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Thursday 24 Aug 2017 | 17:26 | SYDNEY
Thursday 24 Aug 2017 | 17:26 | SYDNEY

Sorting the unfamiliar from the improbable



27 June 2008 16:07

Guest blogger: David Howell is a Lowy Institute intern and a student in the Department of Chinese Studies at the University of Sydney.

In the latest issue of The Atlantic Monthly Robert Kaplan writes a counterintuitive article about the good things Donald Rumsfeld did for the US military. Kaplan begins by quoting Thomas C. Schelling on Pearl Harbour:

We were so busy thinking through some ‘obvious’ Japanese moves that we neglected to hedge against the choice that they actually made… There is a tendency in our planning to confuse the unfamiliar with the improbable… Furthermore, we made the terrible mistake … of forgetting that a fine deterrent can make a superb target.

Schelling highlights a common human flaw of confusing the unfamiliar with the improbable. The US did it before September 11 and we risk doing it on a greater scale (more on this latter). Airplanes being used as guided missiles to take out the tallest towers in New York City was unfamiliar, even outlandish, as a possible threat before 2001, but the unfamiliar became the probable and the probable became the tragic.

Francis Fukuyama and others recently published a book, Blindside, that deals with the international policy problems raised by our tendency to be ‘blindsided’ by unforeseen high-impact, low-probability events.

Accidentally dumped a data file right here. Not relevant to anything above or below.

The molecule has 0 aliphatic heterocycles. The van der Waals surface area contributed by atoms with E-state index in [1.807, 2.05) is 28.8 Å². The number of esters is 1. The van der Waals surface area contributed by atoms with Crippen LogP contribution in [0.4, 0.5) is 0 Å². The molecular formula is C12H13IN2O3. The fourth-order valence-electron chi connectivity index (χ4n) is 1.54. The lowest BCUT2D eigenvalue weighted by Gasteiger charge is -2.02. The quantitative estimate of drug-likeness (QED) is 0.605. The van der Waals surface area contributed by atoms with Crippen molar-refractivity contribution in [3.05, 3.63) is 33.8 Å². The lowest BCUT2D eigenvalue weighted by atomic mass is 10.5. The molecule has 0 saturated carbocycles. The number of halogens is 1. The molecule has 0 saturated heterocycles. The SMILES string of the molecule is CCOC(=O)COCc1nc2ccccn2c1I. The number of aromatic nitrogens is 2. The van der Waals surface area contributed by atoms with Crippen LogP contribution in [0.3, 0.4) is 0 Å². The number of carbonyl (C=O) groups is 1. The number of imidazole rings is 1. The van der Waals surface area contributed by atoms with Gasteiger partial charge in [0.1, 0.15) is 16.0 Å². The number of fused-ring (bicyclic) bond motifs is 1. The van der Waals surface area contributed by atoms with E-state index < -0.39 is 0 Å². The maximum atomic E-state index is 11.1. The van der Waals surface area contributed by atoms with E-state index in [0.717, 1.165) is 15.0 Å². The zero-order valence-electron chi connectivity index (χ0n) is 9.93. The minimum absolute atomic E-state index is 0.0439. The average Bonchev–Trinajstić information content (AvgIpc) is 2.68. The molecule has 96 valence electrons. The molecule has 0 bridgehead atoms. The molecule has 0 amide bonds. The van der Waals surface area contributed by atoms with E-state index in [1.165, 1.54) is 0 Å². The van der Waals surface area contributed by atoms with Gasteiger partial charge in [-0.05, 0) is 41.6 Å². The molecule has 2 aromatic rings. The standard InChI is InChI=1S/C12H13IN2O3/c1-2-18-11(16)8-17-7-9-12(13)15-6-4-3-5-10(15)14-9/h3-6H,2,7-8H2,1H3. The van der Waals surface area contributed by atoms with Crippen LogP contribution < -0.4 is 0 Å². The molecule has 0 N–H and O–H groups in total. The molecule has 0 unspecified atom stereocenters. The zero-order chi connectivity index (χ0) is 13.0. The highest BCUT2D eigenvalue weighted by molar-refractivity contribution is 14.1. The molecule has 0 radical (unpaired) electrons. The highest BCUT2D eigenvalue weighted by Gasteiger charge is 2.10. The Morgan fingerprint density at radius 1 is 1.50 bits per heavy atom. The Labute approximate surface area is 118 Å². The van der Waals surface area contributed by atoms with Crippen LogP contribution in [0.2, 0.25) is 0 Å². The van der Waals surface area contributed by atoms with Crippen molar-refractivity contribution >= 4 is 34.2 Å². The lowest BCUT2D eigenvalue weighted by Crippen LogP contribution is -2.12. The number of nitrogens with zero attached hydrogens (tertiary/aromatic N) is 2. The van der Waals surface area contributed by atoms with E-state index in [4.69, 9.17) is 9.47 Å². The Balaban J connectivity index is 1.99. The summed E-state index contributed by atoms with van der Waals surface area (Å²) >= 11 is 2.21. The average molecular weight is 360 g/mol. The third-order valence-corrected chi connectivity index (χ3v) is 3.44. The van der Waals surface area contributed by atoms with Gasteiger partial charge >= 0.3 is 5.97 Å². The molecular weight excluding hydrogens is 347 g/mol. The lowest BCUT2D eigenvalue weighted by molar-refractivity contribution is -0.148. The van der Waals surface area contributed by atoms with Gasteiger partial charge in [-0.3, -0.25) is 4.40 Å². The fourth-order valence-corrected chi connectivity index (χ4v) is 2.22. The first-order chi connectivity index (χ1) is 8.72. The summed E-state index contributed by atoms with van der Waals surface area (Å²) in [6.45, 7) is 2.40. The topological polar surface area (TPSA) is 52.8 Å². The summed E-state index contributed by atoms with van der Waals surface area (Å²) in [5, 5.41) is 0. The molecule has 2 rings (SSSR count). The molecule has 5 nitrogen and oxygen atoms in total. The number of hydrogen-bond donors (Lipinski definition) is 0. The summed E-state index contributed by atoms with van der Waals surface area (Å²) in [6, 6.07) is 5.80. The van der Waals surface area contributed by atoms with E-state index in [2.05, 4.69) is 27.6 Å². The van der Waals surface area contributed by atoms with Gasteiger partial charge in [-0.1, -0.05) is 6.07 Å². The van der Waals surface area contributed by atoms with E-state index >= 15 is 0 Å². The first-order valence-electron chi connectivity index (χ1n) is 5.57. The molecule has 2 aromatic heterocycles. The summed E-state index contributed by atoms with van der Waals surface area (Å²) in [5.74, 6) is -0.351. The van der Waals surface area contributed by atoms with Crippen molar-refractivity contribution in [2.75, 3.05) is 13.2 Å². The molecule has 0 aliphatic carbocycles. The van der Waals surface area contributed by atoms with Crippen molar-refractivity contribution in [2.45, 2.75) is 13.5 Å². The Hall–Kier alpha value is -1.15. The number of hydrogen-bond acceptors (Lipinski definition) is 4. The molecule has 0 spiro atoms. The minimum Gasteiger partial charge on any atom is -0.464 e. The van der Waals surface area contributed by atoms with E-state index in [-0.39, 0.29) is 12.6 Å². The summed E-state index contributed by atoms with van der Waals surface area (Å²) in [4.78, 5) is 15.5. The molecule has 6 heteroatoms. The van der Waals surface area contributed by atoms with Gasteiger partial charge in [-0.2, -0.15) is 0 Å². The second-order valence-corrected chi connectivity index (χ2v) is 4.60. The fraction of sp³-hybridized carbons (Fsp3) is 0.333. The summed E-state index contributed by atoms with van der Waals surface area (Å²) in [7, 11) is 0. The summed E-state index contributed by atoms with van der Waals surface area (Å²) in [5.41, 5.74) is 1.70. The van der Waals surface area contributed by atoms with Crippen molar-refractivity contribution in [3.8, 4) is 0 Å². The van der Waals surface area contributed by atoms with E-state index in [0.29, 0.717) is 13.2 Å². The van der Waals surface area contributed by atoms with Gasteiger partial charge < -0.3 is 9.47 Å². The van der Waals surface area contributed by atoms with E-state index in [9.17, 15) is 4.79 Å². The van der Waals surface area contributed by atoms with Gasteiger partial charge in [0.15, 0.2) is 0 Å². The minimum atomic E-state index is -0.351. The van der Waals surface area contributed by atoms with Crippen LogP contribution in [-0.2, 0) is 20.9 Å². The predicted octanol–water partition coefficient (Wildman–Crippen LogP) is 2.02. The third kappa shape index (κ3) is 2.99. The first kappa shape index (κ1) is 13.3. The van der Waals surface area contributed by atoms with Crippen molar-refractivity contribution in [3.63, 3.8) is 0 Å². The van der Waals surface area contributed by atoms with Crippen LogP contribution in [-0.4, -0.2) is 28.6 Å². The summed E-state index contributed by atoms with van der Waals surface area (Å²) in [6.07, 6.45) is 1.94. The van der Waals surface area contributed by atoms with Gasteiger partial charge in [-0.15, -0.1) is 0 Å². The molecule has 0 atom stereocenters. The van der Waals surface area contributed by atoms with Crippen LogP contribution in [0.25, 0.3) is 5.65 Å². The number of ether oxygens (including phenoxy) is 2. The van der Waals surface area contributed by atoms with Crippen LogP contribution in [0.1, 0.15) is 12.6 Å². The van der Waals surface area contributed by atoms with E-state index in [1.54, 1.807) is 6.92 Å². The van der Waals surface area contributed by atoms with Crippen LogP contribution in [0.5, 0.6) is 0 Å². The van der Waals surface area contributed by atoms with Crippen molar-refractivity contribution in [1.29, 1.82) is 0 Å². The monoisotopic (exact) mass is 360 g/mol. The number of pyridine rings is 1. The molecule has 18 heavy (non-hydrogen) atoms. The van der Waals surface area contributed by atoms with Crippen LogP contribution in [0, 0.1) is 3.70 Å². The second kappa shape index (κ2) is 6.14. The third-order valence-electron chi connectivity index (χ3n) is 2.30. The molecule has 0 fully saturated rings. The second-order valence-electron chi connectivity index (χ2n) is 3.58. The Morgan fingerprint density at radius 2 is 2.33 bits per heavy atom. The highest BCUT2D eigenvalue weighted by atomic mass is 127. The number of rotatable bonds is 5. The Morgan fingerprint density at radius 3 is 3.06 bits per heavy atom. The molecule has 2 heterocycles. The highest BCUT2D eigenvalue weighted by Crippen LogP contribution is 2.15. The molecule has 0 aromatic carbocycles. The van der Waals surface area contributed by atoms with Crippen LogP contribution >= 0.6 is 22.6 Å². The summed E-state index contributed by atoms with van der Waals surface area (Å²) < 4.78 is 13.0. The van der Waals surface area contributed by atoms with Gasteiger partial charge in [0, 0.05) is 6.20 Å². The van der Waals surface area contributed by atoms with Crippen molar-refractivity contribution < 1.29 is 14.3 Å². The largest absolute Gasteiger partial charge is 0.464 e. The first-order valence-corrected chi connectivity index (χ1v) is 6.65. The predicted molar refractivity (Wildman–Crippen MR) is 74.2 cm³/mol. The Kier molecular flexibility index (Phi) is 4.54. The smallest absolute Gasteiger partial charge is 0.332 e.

A case in point for Australia is the decision that the Howard Government made years ago to shut-down the ‘southern-eye’; the main observation station in the southern hemisphere for potential Earth-impact asteroids and a key element in the global ‘space guard’. An asteroid impact is an example of a catastrophic high-impact event that seems unfamiliar and improbable in most eyes. In this case, however, it is worth listening to the leading astrophysicists on the matter and acknowledging that improbability is not the issue, unfamiliarity is. And there is no better way to encourage unfamiliarity than to take away our eyes and blind our views to the heavens.

It's time Australia took the steps recommend by Blindside and started to hedge against the unfamiliar. And it is time Australia listened to leading international scientists and rejoined the effort to deal with asteroids.

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